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KNOXVILLE — The University of Tennessee is part of an international research project that could lead to a low-cost way to transmit high-quality video on the Internet.

The work by UT, the University of California–Berkeley, and SURFnet, the Netherlands’ national computer network, could greatly reduce the cost of using the high-quality MotionJPEG video format to stream live TV broadcasts on the Internet.

Chris Hodge of UT’s Office for Research and Information Technology said M-JPEG offers high resolution and good definition of detail, but requires very high data rates, such as 16 megabits-per-second.

Those high data rates are available over Internet 2, a non-profit consortium of more than 170 U.S. universities that includes UT, Hodge said.

“We are currently streaming at 16 megabits-per-second over Internet 2 and the result is near-TV picture clarity,” Hodge said.

“We have just begun tests that use M-JPEG for two-way videoconferencing with the Netherlands. The jerkiness that most people experience with Internet-based videoconferencing, which is caused by buffering and packet loss, is almost non-existent using M-JPEG.”

Hodge said high-quality video has been streamed between the United States and Europe before now, but it requires very expensive hardware, costing up to $50,000.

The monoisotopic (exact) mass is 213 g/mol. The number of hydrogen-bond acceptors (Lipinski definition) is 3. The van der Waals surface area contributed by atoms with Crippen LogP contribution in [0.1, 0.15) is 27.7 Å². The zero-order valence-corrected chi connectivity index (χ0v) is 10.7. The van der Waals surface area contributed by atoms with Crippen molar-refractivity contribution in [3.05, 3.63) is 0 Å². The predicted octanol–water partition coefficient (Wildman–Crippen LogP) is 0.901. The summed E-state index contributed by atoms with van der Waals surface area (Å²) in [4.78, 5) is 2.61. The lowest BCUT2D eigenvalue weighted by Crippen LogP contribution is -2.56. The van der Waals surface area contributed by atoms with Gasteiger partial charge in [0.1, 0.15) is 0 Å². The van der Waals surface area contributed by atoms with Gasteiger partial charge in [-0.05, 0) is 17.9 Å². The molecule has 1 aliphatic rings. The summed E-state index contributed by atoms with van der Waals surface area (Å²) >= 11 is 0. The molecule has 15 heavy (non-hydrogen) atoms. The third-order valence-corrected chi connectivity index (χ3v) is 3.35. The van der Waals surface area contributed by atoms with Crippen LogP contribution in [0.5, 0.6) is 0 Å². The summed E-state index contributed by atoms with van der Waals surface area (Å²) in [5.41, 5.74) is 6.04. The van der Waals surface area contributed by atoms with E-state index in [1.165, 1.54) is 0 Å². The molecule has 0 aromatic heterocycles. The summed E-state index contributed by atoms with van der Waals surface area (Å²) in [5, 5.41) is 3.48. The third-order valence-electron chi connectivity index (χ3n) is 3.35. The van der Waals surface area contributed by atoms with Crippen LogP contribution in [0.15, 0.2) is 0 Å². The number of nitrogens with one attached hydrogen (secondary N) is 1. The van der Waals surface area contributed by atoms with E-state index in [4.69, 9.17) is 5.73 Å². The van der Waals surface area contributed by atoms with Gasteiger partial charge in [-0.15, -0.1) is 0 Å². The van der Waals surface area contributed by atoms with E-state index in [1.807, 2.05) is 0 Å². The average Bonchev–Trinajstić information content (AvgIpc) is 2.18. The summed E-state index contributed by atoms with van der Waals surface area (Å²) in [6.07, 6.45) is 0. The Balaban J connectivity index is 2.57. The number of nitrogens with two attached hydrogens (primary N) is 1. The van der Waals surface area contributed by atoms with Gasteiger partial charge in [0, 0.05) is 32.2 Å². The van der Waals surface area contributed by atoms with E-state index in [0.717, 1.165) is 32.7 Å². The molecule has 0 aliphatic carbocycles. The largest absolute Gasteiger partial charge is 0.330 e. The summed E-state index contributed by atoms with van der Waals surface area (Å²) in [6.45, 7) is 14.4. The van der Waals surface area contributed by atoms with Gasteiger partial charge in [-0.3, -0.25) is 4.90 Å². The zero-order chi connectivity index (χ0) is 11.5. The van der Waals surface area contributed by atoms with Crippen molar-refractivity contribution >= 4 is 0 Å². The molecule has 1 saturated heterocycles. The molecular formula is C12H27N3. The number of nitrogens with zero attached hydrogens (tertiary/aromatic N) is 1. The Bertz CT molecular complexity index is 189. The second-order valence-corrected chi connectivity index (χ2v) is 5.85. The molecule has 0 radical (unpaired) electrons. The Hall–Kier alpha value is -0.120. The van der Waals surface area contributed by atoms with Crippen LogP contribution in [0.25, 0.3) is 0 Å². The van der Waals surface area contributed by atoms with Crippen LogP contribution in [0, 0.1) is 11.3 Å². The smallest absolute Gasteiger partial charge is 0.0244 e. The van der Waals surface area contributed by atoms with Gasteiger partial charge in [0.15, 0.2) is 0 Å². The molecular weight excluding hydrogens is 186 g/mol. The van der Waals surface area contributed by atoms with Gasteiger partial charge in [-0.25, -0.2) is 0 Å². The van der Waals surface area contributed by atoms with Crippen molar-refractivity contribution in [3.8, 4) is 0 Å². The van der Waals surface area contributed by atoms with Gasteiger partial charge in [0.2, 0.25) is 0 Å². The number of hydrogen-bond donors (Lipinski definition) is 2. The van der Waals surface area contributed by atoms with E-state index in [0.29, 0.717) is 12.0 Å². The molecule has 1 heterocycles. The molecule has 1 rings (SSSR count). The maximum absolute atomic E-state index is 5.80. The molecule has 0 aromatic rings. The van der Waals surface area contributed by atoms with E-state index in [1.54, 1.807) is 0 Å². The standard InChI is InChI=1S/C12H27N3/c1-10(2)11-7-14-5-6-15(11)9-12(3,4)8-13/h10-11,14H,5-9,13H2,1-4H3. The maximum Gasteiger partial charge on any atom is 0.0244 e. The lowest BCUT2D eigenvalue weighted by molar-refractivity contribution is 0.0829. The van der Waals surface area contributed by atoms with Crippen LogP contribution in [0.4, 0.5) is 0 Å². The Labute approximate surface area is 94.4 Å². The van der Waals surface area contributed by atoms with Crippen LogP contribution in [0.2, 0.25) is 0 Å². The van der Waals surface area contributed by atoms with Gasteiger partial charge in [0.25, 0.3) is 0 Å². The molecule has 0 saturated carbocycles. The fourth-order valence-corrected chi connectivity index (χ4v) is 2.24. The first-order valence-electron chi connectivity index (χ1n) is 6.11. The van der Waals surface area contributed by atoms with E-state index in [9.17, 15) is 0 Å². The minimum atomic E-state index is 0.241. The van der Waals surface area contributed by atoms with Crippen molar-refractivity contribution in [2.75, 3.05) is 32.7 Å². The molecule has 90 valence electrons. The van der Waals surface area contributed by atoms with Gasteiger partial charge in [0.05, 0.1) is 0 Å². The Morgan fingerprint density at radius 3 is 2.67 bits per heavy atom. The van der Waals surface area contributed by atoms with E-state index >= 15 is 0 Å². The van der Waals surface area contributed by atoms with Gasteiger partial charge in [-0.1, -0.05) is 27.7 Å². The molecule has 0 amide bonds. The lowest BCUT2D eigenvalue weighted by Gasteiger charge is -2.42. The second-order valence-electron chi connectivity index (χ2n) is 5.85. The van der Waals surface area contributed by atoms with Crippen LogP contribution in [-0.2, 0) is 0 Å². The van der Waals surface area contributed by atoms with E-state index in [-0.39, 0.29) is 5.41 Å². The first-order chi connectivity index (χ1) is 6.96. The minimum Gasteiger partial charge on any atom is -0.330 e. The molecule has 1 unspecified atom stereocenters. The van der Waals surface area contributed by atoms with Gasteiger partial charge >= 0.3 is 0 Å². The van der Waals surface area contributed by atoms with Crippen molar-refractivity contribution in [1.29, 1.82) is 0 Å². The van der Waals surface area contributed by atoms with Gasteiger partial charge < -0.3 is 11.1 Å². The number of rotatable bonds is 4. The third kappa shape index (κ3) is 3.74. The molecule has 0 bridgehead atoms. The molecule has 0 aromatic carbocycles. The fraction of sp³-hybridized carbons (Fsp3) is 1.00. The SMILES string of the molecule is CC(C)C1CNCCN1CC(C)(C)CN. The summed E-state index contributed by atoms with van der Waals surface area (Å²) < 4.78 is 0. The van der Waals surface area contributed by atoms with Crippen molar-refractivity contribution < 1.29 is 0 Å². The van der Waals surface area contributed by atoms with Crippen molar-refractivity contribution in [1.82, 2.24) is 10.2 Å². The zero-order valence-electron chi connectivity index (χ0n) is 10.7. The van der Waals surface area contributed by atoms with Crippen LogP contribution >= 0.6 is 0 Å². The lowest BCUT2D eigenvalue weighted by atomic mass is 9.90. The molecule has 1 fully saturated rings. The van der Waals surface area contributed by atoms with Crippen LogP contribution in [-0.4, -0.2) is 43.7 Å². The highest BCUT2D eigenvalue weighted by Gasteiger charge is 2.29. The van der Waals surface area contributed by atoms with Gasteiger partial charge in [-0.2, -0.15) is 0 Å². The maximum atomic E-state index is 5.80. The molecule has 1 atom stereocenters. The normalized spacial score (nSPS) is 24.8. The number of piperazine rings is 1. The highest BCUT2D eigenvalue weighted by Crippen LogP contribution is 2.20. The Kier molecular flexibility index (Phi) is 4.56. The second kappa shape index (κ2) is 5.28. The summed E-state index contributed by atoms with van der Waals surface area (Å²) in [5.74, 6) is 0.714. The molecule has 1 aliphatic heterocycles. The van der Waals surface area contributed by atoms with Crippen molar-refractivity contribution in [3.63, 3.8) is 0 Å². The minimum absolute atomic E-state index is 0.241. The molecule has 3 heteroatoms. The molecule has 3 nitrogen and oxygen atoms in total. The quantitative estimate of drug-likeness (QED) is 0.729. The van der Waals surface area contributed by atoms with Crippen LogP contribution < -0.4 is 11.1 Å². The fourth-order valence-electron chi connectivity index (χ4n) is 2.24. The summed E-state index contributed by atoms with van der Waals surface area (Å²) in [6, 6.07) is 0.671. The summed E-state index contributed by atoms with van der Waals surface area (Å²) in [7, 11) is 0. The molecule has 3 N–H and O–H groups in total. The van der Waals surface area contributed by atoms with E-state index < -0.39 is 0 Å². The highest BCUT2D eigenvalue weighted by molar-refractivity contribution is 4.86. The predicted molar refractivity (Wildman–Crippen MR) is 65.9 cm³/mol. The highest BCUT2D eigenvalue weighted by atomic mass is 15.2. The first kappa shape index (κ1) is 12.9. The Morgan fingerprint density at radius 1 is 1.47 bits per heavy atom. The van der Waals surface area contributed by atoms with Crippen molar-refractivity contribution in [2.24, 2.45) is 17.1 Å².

The system being tested at UT costs about $2,000 at each end, and includes standard desktop PCs operating Linux, a freely available operating system, he said.

Additional software is being developed by UC-Berkeley and SURFnet to stream the data over the Internet and match U.S. and European video formats, he said.

The tests are being done through SunSITE@UTK, a project sponsored by Sun Microsystems which develops new technologies for deployment at UT.

Hodge said further testing would determine the technology’s viability for applications such as distance education, telemedicine, and remote scientific collaboration.

UT hopes to host a public demonstration of this technology in January, he said.

“The implementation of this technology demonstrates how full-screen, near-TV quality video can be delivered over the Internet using simple, inexpensive hardware and freely available software,” Hodge said.